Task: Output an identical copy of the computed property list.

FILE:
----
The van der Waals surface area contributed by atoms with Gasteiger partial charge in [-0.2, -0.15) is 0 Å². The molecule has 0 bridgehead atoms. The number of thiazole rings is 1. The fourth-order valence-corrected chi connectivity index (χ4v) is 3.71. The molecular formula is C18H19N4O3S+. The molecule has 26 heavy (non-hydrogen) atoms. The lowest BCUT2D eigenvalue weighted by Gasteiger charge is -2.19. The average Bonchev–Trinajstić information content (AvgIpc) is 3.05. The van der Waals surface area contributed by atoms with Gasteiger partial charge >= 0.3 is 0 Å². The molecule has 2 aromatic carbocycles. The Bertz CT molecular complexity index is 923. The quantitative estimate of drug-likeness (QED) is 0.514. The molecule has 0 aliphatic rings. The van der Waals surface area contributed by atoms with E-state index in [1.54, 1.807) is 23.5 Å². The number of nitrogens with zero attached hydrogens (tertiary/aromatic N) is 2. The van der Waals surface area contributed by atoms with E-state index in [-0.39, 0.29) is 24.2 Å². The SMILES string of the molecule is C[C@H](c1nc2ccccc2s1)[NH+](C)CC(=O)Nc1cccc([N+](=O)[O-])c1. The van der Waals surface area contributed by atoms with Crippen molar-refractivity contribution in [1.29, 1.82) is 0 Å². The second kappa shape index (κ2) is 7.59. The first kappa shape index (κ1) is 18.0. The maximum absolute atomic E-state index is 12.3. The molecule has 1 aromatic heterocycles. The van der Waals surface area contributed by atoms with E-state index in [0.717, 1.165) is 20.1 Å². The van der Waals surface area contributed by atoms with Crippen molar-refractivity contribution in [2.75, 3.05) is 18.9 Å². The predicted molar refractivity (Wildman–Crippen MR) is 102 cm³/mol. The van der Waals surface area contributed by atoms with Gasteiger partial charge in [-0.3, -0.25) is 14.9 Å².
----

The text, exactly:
The van der Waals surface area contributed by atoms with Gasteiger partial charge in [-0.2, -0.15) is 0 Å². The molecule has 0 bridgehead atoms. The number of thiazole rings is 1. The fourth-order valence-corrected chi connectivity index (χ4v) is 3.71. The molecular formula is C18H19N4O3S+. The molecule has 26 heavy (non-hydrogen) atoms. The lowest BCUT2D eigenvalue weighted by Gasteiger charge is -2.19. The average Bonchev–Trinajstić information content (AvgIpc) is 3.05. The van der Waals surface area contributed by atoms with Gasteiger partial charge >= 0.3 is 0 Å². The molecule has 2 aromatic carbocycles. The Bertz CT molecular complexity index is 923. The quantitative estimate of drug-likeness (QED) is 0.514. The molecule has 0 aliphatic rings. The van der Waals surface area contributed by atoms with E-state index in [1.54, 1.807) is 23.5 Å². The number of nitrogens with zero attached hydrogens (tertiary/aromatic N) is 2. The van der Waals surface area contributed by atoms with E-state index in [-0.39, 0.29) is 24.2 Å². The SMILES string of the molecule is C[C@H](c1nc2ccccc2s1)[NH+](C)CC(=O)Nc1cccc([N+](=O)[O-])c1. The van der Waals surface area contributed by atoms with Crippen molar-refractivity contribution in [1.29, 1.82) is 0 Å². The second kappa shape index (κ2) is 7.59. The first kappa shape index (κ1) is 18.0. The maximum absolute atomic E-state index is 12.3. The molecule has 1 aromatic heterocycles. The van der Waals surface area contributed by atoms with E-state index in [0.717, 1.165) is 20.1 Å². The van der Waals surface area contributed by atoms with Crippen molar-refractivity contribution in [2.75, 3.05) is 18.9 Å². The predicted molar refractivity (Wildman–Crippen MR) is 102 cm³/mol. The van der Waals surface area contributed by atoms with Gasteiger partial charge in [-0.3, -0.25) is 14.9 Å².